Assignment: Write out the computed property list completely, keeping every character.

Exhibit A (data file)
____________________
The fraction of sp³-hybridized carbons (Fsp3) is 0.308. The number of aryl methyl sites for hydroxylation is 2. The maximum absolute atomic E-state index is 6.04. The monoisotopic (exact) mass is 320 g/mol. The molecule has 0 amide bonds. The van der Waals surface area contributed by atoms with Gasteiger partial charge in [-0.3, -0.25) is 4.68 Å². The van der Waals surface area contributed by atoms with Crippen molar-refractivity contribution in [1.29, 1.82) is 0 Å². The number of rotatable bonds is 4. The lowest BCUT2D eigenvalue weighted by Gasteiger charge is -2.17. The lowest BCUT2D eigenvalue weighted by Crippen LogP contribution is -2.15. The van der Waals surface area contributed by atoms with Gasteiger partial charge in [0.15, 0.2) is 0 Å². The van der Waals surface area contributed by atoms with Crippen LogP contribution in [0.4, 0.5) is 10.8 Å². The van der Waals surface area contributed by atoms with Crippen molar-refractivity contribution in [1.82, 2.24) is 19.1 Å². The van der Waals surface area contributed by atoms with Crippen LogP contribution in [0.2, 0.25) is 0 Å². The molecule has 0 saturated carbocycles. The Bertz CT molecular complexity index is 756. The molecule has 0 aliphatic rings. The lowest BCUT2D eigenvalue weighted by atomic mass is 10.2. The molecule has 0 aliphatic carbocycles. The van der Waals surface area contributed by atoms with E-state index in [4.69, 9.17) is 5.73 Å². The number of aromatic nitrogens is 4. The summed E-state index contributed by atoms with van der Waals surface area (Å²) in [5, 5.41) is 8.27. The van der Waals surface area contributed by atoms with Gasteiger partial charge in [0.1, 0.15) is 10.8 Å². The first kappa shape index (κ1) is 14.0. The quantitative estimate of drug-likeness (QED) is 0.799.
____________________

The fraction of sp³-hybridized carbons (Fsp3) is 0.308. The number of aryl methyl sites for hydroxylation is 2. The maximum absolute atomic E-state index is 6.04. The monoisotopic (exact) mass is 320 g/mol. The molecule has 0 amide bonds. The van der Waals surface area contributed by atoms with Gasteiger partial charge in [-0.3, -0.25) is 4.68 Å². The van der Waals surface area contributed by atoms with Crippen molar-refractivity contribution in [1.29, 1.82) is 0 Å². The number of rotatable bonds is 4. The lowest BCUT2D eigenvalue weighted by Gasteiger charge is -2.17. The lowest BCUT2D eigenvalue weighted by Crippen LogP contribution is -2.15. The van der Waals surface area contributed by atoms with Gasteiger partial charge in [0.15, 0.2) is 0 Å². The van der Waals surface area contributed by atoms with Crippen LogP contribution in [0.4, 0.5) is 10.8 Å². The van der Waals surface area contributed by atoms with Crippen molar-refractivity contribution in [1.82, 2.24) is 19.1 Å². The van der Waals surface area contributed by atoms with Crippen LogP contribution in [0.2, 0.25) is 0 Å². The molecule has 0 saturated carbocycles. The Bertz CT molecular complexity index is 756. The molecule has 0 aliphatic rings. The lowest BCUT2D eigenvalue weighted by atomic mass is 10.2. The molecule has 0 aliphatic carbocycles. The van der Waals surface area contributed by atoms with E-state index in [4.69, 9.17) is 5.73 Å². The number of aromatic nitrogens is 4. The summed E-state index contributed by atoms with van der Waals surface area (Å²) in [5, 5.41) is 8.27. The van der Waals surface area contributed by atoms with Gasteiger partial charge in [0.1, 0.15) is 10.8 Å². The first kappa shape index (κ1) is 14.0. The quantitative estimate of drug-likeness (QED) is 0.799.